happens after some cause.

We will start our discussion of time

response and time lag with sensor time

response.

Sensor Time Response

where

mi = the initial sensor output

measurement

mf = the final sensor output

value

= the sensor time constant

If mi=0

Sensor Time Response

(continue)

If we wish to find the value of the output exactly

seconds after a sudden change occurs, then

Thus, we see that one time constant (1)

represents the time at which the output value

has changed by 63.2 percent of the total

change. If we solve the Equation for time equal

to 5 or five time constants, we find that

This means that the sensor reaches 99.3 percent

of its final value after five time constants

Sensor Time Response

The following example illustrates a

typical sensor response application.

The first-order lag is the most common

type of time element encounteredin

process control

Sensor Time Response (continue)

because the output lags behind the input, and the

differential equation for the system shown in

Figure is a linear first-order differential equation.

Laplace transform method

Response of a first-order

system to step

Dead Time Lag

td = t 1 - to .

In this process, the maximum rate of change for the output does not occur

at time zero (to) but at some later time (t1). This is called dead time in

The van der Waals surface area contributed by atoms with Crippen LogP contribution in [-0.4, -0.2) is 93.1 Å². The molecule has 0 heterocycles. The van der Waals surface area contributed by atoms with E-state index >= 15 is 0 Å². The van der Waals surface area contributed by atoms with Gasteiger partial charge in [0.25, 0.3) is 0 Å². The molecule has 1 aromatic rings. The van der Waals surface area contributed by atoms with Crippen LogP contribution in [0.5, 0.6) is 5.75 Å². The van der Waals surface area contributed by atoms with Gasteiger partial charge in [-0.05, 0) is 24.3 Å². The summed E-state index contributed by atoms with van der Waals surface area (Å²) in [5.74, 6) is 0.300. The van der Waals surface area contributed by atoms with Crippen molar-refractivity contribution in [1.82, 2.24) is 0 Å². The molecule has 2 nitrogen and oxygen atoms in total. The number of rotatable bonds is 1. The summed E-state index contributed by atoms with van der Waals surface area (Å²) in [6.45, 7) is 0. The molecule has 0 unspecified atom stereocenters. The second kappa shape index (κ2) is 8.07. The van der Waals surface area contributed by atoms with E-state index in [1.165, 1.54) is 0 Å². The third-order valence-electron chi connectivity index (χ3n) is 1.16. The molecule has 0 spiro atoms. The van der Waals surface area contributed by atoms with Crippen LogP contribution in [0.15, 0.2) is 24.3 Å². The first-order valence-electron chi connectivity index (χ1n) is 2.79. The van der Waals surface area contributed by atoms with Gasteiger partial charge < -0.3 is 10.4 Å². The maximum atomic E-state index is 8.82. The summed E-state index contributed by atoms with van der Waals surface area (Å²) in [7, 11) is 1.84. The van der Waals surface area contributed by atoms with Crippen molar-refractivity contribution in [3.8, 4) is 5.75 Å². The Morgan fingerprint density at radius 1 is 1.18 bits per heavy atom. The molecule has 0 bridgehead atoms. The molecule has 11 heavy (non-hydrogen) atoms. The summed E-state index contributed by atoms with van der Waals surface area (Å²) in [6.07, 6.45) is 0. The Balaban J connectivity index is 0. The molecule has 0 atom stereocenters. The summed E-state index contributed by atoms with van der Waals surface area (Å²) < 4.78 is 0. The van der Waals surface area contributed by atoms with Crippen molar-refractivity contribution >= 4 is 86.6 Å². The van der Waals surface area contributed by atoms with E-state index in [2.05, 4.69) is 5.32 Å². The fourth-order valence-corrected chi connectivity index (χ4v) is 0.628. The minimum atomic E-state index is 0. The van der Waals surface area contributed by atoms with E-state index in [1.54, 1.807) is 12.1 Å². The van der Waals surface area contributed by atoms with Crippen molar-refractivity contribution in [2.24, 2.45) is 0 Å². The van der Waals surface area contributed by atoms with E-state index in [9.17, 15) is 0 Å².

process control:

During dead time, there is no process response and

therefore no information available to initiate corrective action.

Dead Time Lag(continue)

EXAMPLE

Problem: Determine the dead time for the process shown in Figure 1-9 if the

temperature detector is located 50 meters from the heat exchanger and the

velocity of the process fluid in the discharge pipe is 10 m/s.

Solution: The dead time is given by td = D/v. Since D = 50 m and v = 10 m/s

Types of Control

Two-step action,

Proportional action,

Integral action,

Derivative action.

Combinations of Control Functions

proportional plus integral (P + I),

proportional plus derivative (P + D),

proportional plus integral plus derivative (P + I + D).

Deciding which control action (i.e., PD, PID, etc.) should be used in

a control system will depend on the characteristics of the process

being controlled

Guidelines for Selecting Controller

Modes

tuning a PID controller:

1-The characteristics of the process,

2-The selection of controller modes,

3-The performance criteria of the control loop

Tuning Control Loops

What Is Good Control?

the system's response curve has an amplitude ratio or decay ratio of one-quarter.